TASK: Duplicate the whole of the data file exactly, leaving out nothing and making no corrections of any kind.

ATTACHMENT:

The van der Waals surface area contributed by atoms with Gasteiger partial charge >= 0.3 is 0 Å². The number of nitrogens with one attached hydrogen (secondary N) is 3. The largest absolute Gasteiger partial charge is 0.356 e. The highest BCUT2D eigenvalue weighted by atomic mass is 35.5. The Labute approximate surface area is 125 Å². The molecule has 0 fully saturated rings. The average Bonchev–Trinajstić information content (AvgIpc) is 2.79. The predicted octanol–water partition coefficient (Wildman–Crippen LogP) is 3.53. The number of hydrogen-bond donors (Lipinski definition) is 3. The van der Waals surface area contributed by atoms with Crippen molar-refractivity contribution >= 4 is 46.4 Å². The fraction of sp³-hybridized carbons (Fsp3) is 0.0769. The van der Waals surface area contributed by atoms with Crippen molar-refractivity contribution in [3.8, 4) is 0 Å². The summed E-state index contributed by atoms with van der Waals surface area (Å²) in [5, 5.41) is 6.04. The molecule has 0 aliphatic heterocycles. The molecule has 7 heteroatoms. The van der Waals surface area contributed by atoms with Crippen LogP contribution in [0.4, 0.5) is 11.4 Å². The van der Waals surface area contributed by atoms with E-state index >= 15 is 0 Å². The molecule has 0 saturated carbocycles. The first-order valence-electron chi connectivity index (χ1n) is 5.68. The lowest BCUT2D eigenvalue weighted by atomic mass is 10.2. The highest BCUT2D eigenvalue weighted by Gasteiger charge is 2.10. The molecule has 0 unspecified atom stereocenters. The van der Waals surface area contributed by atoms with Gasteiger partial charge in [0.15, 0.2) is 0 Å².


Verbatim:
The van der Waals surface area contributed by atoms with Gasteiger partial charge >= 0.3 is 0 Å². The number of nitrogens with one attached hydrogen (secondary N) is 3. The largest absolute Gasteiger partial charge is 0.356 e. The highest BCUT2D eigenvalue weighted by atomic mass is 35.5. The Labute approximate surface area is 125 Å². The molecule has 0 fully saturated rings. The average Bonchev–Trinajstić information content (AvgIpc) is 2.79. The predicted octanol–water partition coefficient (Wildman–Crippen LogP) is 3.53. The number of hydrogen-bond donors (Lipinski definition) is 3. The van der Waals surface area contributed by atoms with Crippen molar-refractivity contribution >= 4 is 46.4 Å². The fraction of sp³-hybridized carbons (Fsp3) is 0.0769. The van der Waals surface area contributed by atoms with Crippen molar-refractivity contribution in [3.8, 4) is 0 Å². The summed E-state index contributed by atoms with van der Waals surface area (Å²) in [5, 5.41) is 6.04. The molecule has 0 aliphatic heterocycles. The molecule has 7 heteroatoms. The van der Waals surface area contributed by atoms with Crippen LogP contribution in [0.4, 0.5) is 11.4 Å². The van der Waals surface area contributed by atoms with E-state index >= 15 is 0 Å². The molecule has 0 saturated carbocycles. The first-order valence-electron chi connectivity index (χ1n) is 5.68. The lowest BCUT2D eigenvalue weighted by atomic mass is 10.2. The highest BCUT2D eigenvalue weighted by Gasteiger charge is 2.10. The molecule has 0 unspecified atom stereocenters. The van der Waals surface area contributed by atoms with Gasteiger partial charge in [0.15, 0.2) is 0 Å².